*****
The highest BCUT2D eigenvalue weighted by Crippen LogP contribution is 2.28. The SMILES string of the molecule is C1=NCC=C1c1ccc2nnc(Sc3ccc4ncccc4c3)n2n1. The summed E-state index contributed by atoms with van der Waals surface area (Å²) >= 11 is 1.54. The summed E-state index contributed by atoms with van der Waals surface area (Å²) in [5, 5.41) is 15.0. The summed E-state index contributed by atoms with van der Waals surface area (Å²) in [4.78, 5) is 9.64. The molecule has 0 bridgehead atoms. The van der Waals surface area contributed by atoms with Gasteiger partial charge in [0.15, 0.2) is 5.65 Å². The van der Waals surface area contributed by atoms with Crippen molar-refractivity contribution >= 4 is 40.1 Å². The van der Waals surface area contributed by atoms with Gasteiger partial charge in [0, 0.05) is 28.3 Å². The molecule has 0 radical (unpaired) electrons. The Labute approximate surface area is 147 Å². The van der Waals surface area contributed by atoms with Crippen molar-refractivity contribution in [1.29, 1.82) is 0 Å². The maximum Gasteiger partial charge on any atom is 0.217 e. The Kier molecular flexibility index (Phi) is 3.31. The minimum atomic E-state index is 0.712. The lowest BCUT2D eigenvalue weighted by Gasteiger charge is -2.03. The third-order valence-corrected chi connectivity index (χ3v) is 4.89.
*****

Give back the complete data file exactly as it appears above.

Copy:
The highest BCUT2D eigenvalue weighted by Crippen LogP contribution is 2.28. The SMILES string of the molecule is C1=NCC=C1c1ccc2nnc(Sc3ccc4ncccc4c3)n2n1. The summed E-state index contributed by atoms with van der Waals surface area (Å²) >= 11 is 1.54. The summed E-state index contributed by atoms with van der Waals surface area (Å²) in [5, 5.41) is 15.0. The summed E-state index contributed by atoms with van der Waals surface area (Å²) in [4.78, 5) is 9.64. The molecule has 0 bridgehead atoms. The van der Waals surface area contributed by atoms with Gasteiger partial charge in [0.15, 0.2) is 5.65 Å². The van der Waals surface area contributed by atoms with Crippen molar-refractivity contribution >= 4 is 40.1 Å². The van der Waals surface area contributed by atoms with Gasteiger partial charge in [0, 0.05) is 28.3 Å². The molecule has 0 radical (unpaired) electrons. The Labute approximate surface area is 147 Å². The van der Waals surface area contributed by atoms with Crippen molar-refractivity contribution in [1.29, 1.82) is 0 Å². The maximum Gasteiger partial charge on any atom is 0.217 e. The Kier molecular flexibility index (Phi) is 3.31. The minimum atomic E-state index is 0.712. The lowest BCUT2D eigenvalue weighted by Gasteiger charge is -2.03. The third-order valence-corrected chi connectivity index (χ3v) is 4.89.